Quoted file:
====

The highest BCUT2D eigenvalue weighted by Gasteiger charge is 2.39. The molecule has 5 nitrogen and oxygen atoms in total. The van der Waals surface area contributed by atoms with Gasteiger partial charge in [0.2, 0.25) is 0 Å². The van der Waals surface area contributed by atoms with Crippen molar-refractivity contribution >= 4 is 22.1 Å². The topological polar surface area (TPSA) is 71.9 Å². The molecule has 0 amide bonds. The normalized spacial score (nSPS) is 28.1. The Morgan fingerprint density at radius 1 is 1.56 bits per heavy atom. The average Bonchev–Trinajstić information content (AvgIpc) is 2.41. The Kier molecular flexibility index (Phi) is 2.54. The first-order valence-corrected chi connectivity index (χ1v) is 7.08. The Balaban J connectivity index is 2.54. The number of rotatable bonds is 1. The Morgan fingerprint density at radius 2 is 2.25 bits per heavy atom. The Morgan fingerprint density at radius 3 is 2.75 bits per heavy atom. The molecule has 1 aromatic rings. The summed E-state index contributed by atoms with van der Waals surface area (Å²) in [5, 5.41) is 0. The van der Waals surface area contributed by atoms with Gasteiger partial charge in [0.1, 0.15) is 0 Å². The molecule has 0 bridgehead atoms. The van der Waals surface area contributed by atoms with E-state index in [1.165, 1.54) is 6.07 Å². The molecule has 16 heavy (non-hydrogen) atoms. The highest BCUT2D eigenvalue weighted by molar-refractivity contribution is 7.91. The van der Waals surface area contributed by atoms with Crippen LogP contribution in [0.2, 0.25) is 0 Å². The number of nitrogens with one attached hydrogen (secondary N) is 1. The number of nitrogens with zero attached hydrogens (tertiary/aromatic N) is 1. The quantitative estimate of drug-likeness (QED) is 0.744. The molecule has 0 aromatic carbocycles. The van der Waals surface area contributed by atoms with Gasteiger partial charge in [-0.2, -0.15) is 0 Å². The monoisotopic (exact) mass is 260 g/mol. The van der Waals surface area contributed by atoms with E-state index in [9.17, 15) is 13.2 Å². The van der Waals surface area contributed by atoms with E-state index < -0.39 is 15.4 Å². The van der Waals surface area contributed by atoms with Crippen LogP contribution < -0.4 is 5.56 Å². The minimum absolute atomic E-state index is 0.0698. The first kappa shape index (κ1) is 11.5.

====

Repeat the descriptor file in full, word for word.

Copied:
The highest BCUT2D eigenvalue weighted by Gasteiger charge is 2.39. The molecule has 5 nitrogen and oxygen atoms in total. The van der Waals surface area contributed by atoms with Gasteiger partial charge in [0.2, 0.25) is 0 Å². The van der Waals surface area contributed by atoms with Crippen molar-refractivity contribution >= 4 is 22.1 Å². The topological polar surface area (TPSA) is 71.9 Å². The molecule has 0 amide bonds. The normalized spacial score (nSPS) is 28.1. The Morgan fingerprint density at radius 1 is 1.56 bits per heavy atom. The average Bonchev–Trinajstić information content (AvgIpc) is 2.41. The Kier molecular flexibility index (Phi) is 2.54. The first-order valence-corrected chi connectivity index (χ1v) is 7.08. The Balaban J connectivity index is 2.54. The number of rotatable bonds is 1. The Morgan fingerprint density at radius 2 is 2.25 bits per heavy atom. The Morgan fingerprint density at radius 3 is 2.75 bits per heavy atom. The molecule has 1 aromatic rings. The summed E-state index contributed by atoms with van der Waals surface area (Å²) in [5, 5.41) is 0. The van der Waals surface area contributed by atoms with Gasteiger partial charge in [0.1, 0.15) is 0 Å². The molecule has 0 bridgehead atoms. The van der Waals surface area contributed by atoms with E-state index in [1.165, 1.54) is 6.07 Å². The molecule has 16 heavy (non-hydrogen) atoms. The highest BCUT2D eigenvalue weighted by molar-refractivity contribution is 7.91. The van der Waals surface area contributed by atoms with Crippen LogP contribution in [0.2, 0.25) is 0 Å². The number of nitrogens with one attached hydrogen (secondary N) is 1. The number of nitrogens with zero attached hydrogens (tertiary/aromatic N) is 1. The quantitative estimate of drug-likeness (QED) is 0.744. The molecule has 0 aromatic carbocycles. The van der Waals surface area contributed by atoms with Gasteiger partial charge in [-0.2, -0.15) is 0 Å². The monoisotopic (exact) mass is 260 g/mol. The van der Waals surface area contributed by atoms with E-state index in [9.17, 15) is 13.2 Å². The van der Waals surface area contributed by atoms with E-state index < -0.39 is 15.4 Å². The van der Waals surface area contributed by atoms with Crippen LogP contribution < -0.4 is 5.56 Å². The minimum absolute atomic E-state index is 0.0698. The first kappa shape index (κ1) is 11.5.